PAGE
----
Pub. date: 2011 | Online Pub. Date: October 04, 2011 | DOI: 10.4135/9781412994163 | Print ISBN: 9781412959636 | Online ISBN: 9781412994163| Publisher:SAGE Publications, Inc.About this encyclopedia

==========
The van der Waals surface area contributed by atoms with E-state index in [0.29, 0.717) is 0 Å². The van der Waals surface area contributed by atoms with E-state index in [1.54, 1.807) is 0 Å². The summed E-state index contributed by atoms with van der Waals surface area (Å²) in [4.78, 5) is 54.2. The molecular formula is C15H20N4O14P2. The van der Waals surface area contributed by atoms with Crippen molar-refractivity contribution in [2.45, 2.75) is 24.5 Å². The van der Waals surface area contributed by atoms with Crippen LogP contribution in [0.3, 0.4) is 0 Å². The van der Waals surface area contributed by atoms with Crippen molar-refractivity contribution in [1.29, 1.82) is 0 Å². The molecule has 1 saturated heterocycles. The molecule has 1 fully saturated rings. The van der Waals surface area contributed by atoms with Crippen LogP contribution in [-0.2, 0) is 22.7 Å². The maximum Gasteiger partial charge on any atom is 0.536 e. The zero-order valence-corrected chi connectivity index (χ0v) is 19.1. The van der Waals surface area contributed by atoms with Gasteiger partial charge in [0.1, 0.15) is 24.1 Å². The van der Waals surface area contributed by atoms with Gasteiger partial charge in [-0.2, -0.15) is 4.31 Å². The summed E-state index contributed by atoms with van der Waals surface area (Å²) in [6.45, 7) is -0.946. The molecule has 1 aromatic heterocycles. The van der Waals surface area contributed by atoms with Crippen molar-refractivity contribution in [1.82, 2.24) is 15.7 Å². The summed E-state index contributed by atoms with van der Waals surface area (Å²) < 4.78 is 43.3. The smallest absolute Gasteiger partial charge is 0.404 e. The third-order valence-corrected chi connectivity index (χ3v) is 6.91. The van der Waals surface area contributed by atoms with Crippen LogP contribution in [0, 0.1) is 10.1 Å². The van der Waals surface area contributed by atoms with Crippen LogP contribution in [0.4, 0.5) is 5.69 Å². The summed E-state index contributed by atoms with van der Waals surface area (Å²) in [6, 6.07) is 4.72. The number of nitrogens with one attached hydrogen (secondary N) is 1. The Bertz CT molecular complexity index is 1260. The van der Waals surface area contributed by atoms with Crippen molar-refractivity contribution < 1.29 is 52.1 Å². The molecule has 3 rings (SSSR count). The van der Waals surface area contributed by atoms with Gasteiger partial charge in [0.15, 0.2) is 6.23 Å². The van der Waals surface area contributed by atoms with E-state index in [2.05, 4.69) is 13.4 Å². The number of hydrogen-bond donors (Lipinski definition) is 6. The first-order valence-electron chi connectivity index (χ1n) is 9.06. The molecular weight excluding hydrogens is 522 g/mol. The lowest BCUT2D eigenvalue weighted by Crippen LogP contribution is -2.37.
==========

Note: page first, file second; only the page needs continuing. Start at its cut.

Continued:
Bounded or limited rationality is a term coined by Herbert Simon in his theory of decision-making processes in administrative organizations. It focuses on the different types of limitations that actors or decision makers in formal or administrative organizations have when they make decisions. Decision makers have to make a selection of decision premises—goals, preferences, problems, solutions/alternatives, and potential consequences—to cope with these limitations when making decisions. The concept of bounded rationality relates to what kind of limitations actors have, how they can cope with these limitations, and what the effects of bounded rationality are. Bounded rationality is connected to the concept of “administrative man” and can be seen as a critique of and modification of the concept of “economic man”—in other words, the theory of full rationality. Bounded rationality relates to the concept of “satisficing,” meaning that decision makers are choosing decision premises that are “good enough,” while economic Many ...